This is series of interviews with software developers interested in Ada programming language. The goal is to promote the community members and the language itself. Do you want to take part in this? Contact me!
The previous interview, with Patrick Kelly, can be found here.
My name is Vinzent Höfler, my first programming experience was at the age of 12, when I wrote BASIC programs into a little notebook to be typed in later at the three to four hours a week during which I had access to an actual computer, which was an 8-bit machine, comparable to the C64. Years later I started with Turbo-Pascal on my first owned computer (a used IBM PS/2, with an amazingly fast 16 MHz Intel 386SX processor and whopping 2 megabytes of RAM). Then came the Internet and with it Usenet and newsgroups, and it was around 1996 when a guy whose opinion I valued, mentioned Ada in a discussion thread, so I dug into it. Coming from Pascal, the transition was relatively easy, the language syntax and concepts are similar, but considerably strengthened in Ada. I actually learned the language from reading the reference manual. I tried applying Ada in the job I had at that time, with some success. After a brief interlude at an automotive company where I wrote applications in C for tiny microcontrollers, I got lucky and landed a contract job at the Eurofighter program, which was my first all Ada job. These days I work at Eurocontrol in the team responsible for the tactical flight planning (e.g. ETFMS).
The type system. First, the ability to declare types which relate to actual things in the real-world instead of just being a machine type. Second, being able to make them distinct types which are not compatible to each other even if they incidentally implemented the same way. You can have a type
Altitude, a type
Voltage, and a type
Light_Year and even though they all may be 32-bit integers, there’s no way to confuse them. Looking at other languages, where I’ve seen functions that take ten parameters of a type int(eger), ask yourself: How do you even ensure that each one gets their correct value? In Ada, these can all be different types and even if they are of the same type, you can use named notation which makes it possible to distinguish.
Also, Ada’s tasking system gets a honorable mention here.
Hate is a strong word. There is no single feature I can think of that I actually hate. I have some things I don’t exactly agree with, but most of the time I understand the design decision behind them. Fixed string handling can be cumbersome. Also, I don’t particularly like the notion of having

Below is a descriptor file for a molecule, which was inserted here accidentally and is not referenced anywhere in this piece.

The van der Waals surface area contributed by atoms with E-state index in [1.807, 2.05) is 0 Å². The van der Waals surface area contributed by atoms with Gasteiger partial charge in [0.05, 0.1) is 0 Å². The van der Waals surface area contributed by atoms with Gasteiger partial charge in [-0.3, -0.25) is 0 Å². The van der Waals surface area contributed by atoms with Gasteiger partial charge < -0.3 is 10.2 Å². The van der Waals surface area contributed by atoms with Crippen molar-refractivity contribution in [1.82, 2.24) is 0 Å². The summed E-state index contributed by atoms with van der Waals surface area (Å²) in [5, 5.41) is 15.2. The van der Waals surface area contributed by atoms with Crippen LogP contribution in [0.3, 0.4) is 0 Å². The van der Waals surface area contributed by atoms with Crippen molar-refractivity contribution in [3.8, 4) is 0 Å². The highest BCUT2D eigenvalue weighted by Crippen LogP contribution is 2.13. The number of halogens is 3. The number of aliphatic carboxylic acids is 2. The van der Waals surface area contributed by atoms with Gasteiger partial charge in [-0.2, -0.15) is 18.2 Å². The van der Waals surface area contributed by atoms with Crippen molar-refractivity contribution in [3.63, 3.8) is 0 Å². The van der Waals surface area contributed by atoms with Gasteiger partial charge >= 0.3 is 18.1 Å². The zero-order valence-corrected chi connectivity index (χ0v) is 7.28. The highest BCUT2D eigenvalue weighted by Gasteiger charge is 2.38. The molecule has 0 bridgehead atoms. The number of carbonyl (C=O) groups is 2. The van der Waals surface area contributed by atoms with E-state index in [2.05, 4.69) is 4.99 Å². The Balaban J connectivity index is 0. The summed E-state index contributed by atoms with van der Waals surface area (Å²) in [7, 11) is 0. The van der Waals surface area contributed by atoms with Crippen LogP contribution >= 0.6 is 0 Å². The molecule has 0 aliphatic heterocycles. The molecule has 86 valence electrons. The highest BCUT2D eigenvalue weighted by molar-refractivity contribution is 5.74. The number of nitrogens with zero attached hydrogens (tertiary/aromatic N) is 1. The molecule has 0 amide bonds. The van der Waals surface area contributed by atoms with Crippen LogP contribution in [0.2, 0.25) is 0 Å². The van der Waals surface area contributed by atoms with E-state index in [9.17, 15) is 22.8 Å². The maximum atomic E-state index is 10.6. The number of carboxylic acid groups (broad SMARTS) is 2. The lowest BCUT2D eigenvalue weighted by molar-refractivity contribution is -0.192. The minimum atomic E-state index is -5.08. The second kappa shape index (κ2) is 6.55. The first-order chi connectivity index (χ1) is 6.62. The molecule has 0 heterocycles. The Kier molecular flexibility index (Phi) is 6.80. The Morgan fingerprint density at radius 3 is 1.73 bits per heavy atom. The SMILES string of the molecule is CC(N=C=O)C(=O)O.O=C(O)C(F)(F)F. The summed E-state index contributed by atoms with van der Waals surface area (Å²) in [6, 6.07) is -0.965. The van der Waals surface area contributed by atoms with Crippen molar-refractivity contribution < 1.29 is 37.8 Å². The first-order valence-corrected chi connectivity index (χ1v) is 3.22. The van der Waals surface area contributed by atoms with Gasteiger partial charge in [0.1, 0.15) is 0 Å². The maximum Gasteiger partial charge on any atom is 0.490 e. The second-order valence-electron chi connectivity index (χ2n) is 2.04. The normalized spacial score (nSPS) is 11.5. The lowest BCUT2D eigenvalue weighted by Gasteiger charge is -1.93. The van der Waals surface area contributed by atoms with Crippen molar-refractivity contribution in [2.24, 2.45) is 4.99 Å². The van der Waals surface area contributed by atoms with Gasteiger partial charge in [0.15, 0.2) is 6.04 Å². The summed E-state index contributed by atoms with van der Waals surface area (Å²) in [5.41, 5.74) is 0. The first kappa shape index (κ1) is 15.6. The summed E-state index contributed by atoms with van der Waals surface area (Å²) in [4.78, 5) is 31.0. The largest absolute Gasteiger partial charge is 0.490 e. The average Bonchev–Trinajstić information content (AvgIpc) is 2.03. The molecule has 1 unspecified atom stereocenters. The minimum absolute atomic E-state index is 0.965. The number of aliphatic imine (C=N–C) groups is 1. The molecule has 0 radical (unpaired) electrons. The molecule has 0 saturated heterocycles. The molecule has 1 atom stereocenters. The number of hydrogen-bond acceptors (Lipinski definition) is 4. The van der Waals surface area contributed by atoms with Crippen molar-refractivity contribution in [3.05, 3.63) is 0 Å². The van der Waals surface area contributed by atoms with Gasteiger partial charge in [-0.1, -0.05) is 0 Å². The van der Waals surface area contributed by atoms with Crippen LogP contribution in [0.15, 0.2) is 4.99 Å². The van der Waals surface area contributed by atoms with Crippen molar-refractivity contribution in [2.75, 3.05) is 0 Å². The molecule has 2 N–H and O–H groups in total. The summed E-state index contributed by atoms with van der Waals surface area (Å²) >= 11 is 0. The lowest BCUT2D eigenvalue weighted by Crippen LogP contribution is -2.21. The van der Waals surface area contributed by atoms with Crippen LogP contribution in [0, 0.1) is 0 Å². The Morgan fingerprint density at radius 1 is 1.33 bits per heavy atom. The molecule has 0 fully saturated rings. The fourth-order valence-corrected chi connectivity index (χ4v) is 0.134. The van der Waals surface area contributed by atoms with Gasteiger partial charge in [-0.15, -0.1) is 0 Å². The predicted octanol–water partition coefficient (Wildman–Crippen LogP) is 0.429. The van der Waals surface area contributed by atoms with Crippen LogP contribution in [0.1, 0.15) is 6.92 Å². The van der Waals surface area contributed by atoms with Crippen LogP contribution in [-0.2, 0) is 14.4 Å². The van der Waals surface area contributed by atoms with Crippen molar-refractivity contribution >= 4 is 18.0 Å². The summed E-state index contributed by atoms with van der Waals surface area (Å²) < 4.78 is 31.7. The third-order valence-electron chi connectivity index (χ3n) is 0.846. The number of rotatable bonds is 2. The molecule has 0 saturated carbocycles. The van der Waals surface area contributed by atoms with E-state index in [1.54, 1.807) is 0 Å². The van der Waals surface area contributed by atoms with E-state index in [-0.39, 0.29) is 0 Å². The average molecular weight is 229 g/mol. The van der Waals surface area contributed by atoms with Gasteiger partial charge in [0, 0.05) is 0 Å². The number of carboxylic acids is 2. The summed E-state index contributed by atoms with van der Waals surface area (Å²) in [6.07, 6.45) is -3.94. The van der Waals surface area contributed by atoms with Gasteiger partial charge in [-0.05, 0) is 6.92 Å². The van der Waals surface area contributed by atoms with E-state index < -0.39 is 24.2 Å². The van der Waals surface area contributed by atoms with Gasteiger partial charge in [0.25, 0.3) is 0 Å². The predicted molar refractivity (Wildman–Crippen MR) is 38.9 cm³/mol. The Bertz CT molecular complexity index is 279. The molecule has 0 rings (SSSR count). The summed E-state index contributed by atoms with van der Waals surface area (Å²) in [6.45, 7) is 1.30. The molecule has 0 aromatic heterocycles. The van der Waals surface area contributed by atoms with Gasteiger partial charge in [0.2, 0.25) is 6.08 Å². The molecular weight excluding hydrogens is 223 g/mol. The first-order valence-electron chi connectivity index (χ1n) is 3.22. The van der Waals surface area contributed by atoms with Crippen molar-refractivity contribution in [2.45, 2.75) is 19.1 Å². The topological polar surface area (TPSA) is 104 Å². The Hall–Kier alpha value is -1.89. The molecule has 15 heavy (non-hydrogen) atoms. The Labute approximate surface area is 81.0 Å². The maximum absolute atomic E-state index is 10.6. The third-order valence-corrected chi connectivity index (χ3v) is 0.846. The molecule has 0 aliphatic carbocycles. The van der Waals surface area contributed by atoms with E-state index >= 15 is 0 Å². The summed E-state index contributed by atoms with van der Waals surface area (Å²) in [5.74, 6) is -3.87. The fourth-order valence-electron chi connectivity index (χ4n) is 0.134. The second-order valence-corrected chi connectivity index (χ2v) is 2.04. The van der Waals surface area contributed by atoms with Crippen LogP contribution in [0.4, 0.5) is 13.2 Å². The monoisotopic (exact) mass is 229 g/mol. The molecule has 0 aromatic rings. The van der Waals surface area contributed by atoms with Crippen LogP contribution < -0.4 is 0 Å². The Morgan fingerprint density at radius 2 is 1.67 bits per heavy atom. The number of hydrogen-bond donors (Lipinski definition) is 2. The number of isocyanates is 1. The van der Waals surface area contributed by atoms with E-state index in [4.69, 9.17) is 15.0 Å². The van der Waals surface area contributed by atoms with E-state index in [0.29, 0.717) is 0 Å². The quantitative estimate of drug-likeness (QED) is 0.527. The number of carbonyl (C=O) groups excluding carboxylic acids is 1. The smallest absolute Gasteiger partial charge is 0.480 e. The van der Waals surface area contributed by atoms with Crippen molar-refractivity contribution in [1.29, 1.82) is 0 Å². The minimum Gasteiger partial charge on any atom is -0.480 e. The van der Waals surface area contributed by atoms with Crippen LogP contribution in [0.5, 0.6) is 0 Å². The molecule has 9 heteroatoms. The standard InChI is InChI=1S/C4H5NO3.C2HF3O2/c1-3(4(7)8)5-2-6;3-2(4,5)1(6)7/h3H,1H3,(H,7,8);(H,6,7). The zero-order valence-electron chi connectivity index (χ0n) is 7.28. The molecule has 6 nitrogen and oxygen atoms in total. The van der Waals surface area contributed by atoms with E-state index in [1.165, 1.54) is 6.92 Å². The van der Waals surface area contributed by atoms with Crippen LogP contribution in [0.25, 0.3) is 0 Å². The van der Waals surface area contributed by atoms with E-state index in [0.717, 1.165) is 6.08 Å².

out parameters in function calls, but I acknowledge that the restriction has been rather artificial, anyway; since functions could always have side effects via global variables or could change their parameters by simply giving an “access” to them.
Ok’ish, in a sense. From what I’ve seen, the adoption of Ada has grown slowly, but it is far from what I would wish. It has always been quite strong in the safety critical software development (avionics, railways, etc.), but since Ada2012 introduced pre- and post-conditions into the language, and the SPARK subset for formal proof was revised accordingly, it also seems to gain some traction in the security critical community and I expect that particular interest to grow. We live in a time where virtually every device wants to be connected to the internet software related security issues are still ubiquitous. The adoption of Ada/SPARK would certainly be helpful in alleviating a lot of those. But there seems to be a steep learning curve involved, still many companies don’t even acknowledge that security should be part of their product requirement.
I’d like to see more compilers for Ada, though. If you want to have a compiler for the current language, AdaCore’s GNAT is the only option. There are a few other compiler vendors out there, but to my knowledge, GNAT is the only Ada2012 compiler and will most likely be for the foreseeable future. Luckily, GNAT is part of GCC, so at least in that regard it’s not likely to disappear.
Honestly, I actually haven’t really thought about it. I’m quite happy with what we have now. That being said, I look forward to Ada202X, language support for fine grained parallelism is a nice thing to have.